Despite plans to build its first store in New York City, the future of luxury department store chain Neiman Marcus may be online.
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The Dallas-based Neiman Marcus is buying German e-commerce site MyTheresa.com and the company’s flagship Munich store for approximately €150 million. Neiman Marcus said MyTheresa.com and its brick-and-mortar store report annual revenue of about $130 million.
Wednesday morning, Neiman Marcus reported a net loss of $42.1 million for the fourth quarter of fiscal-year 2014, compared to net earnings of $2.9 million in the fourth quarter of fiscal-year 2013. For the full fiscal year 2014, Neiman Marcus reported a net loss of $147.2 million, down from net earnings of $163.7 million the year earlier. In October, 2013, Neiman Marcus was acquired by an investor group affiliated with Ares Management, L.P. and Canada Pension Plan Investment Board; significant debt was taken on as part of the sale process.
Despite the net loss, comparable revenues increased 5.5% from fiscal year 2013 to fiscal year 2014. Online revenue growth was particularly strong for Neiman Marcus, increasing 12.9% in that time period.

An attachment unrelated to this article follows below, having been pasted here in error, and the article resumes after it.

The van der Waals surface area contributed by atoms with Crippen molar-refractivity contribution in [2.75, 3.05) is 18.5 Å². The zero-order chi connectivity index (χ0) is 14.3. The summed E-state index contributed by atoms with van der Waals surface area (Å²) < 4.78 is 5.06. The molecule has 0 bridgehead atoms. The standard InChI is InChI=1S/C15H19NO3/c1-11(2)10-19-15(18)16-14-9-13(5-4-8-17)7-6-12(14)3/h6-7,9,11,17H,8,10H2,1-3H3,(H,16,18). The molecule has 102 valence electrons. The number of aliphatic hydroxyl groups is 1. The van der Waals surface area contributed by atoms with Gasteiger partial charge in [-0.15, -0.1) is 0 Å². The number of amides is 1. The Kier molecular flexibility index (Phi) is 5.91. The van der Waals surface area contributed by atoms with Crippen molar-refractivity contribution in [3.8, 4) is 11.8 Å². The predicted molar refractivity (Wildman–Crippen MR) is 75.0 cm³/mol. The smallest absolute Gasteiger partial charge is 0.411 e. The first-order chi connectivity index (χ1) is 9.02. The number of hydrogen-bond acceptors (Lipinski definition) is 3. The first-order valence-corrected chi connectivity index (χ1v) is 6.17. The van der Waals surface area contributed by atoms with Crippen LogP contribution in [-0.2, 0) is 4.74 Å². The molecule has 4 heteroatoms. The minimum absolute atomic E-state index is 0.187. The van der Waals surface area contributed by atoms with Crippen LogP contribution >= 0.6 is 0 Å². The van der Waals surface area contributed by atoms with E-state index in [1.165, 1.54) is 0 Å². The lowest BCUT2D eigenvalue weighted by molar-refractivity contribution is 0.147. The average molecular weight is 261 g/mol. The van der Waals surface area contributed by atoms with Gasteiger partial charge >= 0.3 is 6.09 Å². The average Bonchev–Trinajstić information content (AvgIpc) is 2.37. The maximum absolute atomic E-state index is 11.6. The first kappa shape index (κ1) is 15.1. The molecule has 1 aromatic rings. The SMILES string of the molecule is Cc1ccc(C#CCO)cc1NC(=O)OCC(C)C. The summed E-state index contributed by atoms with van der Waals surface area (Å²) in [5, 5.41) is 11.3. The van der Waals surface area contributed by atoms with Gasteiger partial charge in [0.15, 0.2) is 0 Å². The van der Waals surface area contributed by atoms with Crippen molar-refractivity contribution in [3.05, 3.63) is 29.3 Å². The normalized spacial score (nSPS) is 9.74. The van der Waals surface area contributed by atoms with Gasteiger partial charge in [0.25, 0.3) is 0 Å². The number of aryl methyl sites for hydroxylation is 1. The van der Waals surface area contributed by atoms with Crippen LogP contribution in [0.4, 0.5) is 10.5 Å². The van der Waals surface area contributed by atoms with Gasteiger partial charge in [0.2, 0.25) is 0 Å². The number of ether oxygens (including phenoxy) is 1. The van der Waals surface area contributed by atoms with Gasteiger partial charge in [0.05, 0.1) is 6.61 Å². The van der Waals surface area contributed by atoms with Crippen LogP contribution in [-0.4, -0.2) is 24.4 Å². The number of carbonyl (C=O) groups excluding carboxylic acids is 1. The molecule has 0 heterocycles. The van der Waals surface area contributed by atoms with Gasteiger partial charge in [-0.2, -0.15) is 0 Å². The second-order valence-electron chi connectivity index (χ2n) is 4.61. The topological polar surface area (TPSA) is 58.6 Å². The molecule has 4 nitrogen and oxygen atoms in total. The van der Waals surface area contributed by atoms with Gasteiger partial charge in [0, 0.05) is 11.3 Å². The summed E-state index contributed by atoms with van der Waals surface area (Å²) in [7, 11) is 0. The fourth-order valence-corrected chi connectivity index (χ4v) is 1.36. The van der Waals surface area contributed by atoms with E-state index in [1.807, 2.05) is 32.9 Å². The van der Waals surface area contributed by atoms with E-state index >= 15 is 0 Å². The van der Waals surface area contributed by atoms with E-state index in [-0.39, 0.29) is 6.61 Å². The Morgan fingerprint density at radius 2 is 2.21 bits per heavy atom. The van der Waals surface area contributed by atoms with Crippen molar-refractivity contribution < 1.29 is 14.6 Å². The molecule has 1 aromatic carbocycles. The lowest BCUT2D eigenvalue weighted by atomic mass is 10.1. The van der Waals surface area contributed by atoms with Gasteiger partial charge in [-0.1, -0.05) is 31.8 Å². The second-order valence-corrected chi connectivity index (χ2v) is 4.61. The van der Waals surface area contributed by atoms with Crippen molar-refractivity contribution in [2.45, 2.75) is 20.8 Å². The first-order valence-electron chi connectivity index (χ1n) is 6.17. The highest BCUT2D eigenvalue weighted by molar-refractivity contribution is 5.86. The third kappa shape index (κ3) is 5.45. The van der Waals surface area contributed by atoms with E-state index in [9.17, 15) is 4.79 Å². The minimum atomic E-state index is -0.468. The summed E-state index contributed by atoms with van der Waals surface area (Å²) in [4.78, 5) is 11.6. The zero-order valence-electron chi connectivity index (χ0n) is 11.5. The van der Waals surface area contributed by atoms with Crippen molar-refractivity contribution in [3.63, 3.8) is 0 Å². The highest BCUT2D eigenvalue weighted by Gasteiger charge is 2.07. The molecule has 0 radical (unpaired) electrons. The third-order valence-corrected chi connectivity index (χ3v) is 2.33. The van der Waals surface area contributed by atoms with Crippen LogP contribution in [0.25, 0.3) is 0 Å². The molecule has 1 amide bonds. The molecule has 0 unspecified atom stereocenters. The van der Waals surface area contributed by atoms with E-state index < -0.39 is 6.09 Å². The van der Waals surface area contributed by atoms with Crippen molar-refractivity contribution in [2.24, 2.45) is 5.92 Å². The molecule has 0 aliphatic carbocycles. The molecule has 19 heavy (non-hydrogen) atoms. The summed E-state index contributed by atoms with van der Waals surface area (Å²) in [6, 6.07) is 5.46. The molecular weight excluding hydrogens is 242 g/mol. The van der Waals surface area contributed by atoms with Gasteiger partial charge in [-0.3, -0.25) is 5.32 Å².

“The luxury customer is bouncing back – not at brick-and-mortar, but online,” said retail analyst Hitha Prabhakar. “So Neiman Marcus is keen to that … and is starting to snap up properties for the online business.”
Prabhakar added that the luxury market is increasingly international, making the acquisition of MyTheresa.com a smart move. Indeed, Neiman Marcus said in a statement that more than two-thirds of MyTheresa.com’s revenue comes from outside of Germany. The site ships high-end brands such as Balenciaga, Chloe and Christian Louboutin to over 120 countries.
Though Prabhakar applauded the acquisition and Neiman Marcus’ overall e-commerce strategy, she said the luxury retailer isn’t exactly leading the pack when it comes to online innovation. “To be honest, I think they’re a little late to the game,” said Prabhakar. Are they on the cutting-edge of trying to acquire international and online customers? No … But luxury is bouncing back, and they’re not so far behind that they won’t be able to catch up.”